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  • Juan Gregorio Palechor: The Story of My Life by Myriam Jimeno
  • Herbert Braun
Juan Gregorio Palechor: The Story of My Life. By Myriam Jimeno. Durham: Duke University Press, 2014. Pp. 240. Appendix. Glossary. Notes. Bibliography. Index. $23.95 paper; $84.95 cloth. doi:10.1017/tam.2014.12

“I consider myself a person who thinks first,” the full-time indigenous activist Juan Gregorio Palechor tells Myriam Jimeno. “First I look at where the problem is and where the deception is. Then I speak and I provide leadership by my teaching. When my time comes, I will pass, but the world keeps going on. But you have to point things in the right direction so they don’t go backward. If they’d taught me something I would’ve been able to do more. That’s my grievance with the government; that’s the anger of Palechor” (p. 161). [End Page 154]

This book is the up-close and lively account of Palechor’s face-to-face experiences in Colombia during much of the twentieth century. He engages in national politics and in 1971 becomes a central figure in the Regional Indigenous Council of Cauca (CRIC). Too much deception (engaño), and not enough education are key experiences in his life. Palechor acts on what he sees. Expecting much of the people of his society, he feels deceived and humiliated, time after time. He expects “a government that would give indigenous people their rights along with those of the campesinos, workers and students” (pp. 148–149).

Palechor engages his society, time and again. The problems he perceives are the fault of individuals, mainly politicians, manipulative men who engage in “politiquería,” a wonderfully rich and deeply meaningful term. “I am very dissatisfied with the way they talk, the speeches they give to the least educated groups, the way they make a lot of promises” (p. 156). It is the racism of individuals more so than race itself that is at the center of Palechor’s outlook. “But it is a race of people, a family tradition. Because that old guy, what’s his name? Tomás Cipriano de Mosquera; he was president for several terms and so people had to believe in his descendent, Víctor Mosquera Chaux. Nothing at all … And it is something that will never change as long as he lives. Like a cat toying with a mouse” (p. 157). If he is angry, Palechor says, it is against this man. He is disillusioned by others.

His father sends him and his siblings to school. Palechor does likewise with his, sacrificing deeply together with his wife to do so. He complains that the teachers are incompetent and that there is too much talk of religion. The society should do better. He refers briefly to recovering past indigenous traditions, largely lost, with one reference to herbal medicines coming across as a proposed social alternative. People should be taught more about family planning, for example. “I know there’s a lot of ignorance talking about the direct contact between men and women. People aren’t educated. We aren’t educated, and that’s why there’s a lot of family, because we are not educated in any sense and because there’s this lack of education among lovers” (p. 155).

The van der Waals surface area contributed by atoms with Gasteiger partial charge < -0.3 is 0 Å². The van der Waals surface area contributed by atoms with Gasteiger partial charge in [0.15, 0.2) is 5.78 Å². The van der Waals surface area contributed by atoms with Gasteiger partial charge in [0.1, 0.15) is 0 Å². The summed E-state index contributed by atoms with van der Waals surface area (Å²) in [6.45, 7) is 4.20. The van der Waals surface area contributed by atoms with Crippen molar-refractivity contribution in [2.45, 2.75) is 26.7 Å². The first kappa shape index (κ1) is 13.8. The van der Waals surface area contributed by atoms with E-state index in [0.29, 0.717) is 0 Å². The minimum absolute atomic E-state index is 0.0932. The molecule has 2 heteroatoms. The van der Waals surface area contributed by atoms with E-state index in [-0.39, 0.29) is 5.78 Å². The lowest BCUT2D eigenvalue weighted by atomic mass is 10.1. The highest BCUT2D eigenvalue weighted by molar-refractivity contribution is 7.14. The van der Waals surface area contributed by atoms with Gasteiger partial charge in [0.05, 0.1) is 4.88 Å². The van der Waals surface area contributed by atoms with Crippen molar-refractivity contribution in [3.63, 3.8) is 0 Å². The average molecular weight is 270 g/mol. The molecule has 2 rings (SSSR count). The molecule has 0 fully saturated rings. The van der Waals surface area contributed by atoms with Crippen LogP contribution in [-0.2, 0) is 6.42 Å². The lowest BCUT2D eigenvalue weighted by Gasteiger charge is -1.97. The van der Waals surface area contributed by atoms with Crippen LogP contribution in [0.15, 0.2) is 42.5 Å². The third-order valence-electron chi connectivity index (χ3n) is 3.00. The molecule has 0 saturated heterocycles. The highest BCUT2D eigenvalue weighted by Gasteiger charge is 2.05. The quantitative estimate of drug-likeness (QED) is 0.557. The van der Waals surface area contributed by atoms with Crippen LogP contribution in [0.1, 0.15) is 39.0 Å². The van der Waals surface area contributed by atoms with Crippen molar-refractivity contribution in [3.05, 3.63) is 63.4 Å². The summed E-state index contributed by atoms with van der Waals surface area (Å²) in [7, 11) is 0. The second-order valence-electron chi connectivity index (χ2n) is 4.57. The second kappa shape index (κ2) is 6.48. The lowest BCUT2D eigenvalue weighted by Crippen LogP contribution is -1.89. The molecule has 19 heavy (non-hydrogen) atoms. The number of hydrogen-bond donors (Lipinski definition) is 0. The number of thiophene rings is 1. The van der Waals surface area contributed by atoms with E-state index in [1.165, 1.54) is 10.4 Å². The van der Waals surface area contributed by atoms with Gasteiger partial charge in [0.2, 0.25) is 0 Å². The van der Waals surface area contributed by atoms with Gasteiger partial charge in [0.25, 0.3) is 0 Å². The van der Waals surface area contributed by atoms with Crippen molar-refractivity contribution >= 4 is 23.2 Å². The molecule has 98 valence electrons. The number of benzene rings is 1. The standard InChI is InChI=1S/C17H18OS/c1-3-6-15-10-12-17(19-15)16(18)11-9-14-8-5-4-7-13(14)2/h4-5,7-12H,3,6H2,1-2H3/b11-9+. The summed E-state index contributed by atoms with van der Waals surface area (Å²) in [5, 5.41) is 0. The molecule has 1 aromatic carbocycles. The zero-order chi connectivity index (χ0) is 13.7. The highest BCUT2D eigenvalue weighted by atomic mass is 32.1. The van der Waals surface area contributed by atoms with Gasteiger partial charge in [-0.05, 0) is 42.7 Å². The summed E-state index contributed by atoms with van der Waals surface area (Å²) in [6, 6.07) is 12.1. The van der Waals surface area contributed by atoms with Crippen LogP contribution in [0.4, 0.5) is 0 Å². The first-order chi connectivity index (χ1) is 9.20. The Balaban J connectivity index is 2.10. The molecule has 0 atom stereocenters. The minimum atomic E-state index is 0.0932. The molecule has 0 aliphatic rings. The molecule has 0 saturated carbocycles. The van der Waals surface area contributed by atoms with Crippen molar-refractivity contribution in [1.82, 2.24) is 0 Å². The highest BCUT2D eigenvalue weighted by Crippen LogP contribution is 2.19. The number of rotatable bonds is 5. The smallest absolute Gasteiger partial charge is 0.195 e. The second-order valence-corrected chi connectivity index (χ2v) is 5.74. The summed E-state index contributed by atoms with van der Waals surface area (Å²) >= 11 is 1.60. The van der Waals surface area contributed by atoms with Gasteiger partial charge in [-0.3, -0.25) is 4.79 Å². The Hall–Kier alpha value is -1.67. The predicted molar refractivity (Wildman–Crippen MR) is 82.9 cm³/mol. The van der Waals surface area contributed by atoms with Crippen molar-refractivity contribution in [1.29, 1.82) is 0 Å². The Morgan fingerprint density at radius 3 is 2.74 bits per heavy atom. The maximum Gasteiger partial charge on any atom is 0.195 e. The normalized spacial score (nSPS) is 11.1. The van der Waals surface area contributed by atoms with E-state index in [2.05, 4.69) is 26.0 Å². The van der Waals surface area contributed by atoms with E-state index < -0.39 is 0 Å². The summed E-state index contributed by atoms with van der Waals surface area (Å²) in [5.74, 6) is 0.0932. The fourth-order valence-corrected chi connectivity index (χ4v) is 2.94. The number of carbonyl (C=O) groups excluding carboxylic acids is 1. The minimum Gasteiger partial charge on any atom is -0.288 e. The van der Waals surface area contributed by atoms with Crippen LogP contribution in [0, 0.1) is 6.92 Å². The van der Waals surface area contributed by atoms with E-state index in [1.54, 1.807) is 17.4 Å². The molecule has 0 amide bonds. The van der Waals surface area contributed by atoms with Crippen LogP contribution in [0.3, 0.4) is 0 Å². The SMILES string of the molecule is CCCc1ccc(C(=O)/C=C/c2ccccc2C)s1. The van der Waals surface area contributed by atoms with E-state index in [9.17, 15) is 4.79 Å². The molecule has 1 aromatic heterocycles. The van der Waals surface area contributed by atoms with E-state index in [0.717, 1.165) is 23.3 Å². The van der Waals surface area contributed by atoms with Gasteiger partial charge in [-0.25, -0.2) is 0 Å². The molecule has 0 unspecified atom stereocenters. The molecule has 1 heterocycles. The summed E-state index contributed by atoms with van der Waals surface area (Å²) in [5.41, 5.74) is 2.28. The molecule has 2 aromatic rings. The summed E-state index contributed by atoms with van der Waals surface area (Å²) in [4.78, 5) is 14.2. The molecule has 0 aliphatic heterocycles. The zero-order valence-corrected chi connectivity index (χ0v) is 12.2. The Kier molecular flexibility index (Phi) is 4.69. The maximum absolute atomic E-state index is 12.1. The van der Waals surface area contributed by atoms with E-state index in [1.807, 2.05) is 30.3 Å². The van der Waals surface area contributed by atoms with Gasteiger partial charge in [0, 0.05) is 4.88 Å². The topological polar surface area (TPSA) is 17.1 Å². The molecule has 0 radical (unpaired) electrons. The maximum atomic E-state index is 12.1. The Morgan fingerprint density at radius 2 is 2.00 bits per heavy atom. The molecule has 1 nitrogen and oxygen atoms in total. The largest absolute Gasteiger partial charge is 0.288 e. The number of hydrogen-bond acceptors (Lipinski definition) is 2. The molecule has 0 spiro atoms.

Palechor’s life is compelling. Jimeno addresses its historical contexts, the difficulty of maintaining an ethnic identity, the complexities of writing a life history, and the literature on diversity and ethnic pluralism. She asks, “Are the dilemmas of pluralism intrinsic to the structure of the modern nation-state” (p. 39)? Juan Gregorio Palechor would respond empirically. “First I look at where the problem is and where the deception is. Then I speak and I provide leadership by my teaching.” He wants indigenous people to be included in Colombian society.

Does Palechor think that he is superior to the “gentlemen,” to the “doctores” and the intellectuals of his society? He knows he is more responsible than they are, and smarter than many of them. As a child he read and did not play. But perhaps it is only at one point that he casts others collectively in a lower...


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pp. 154-156
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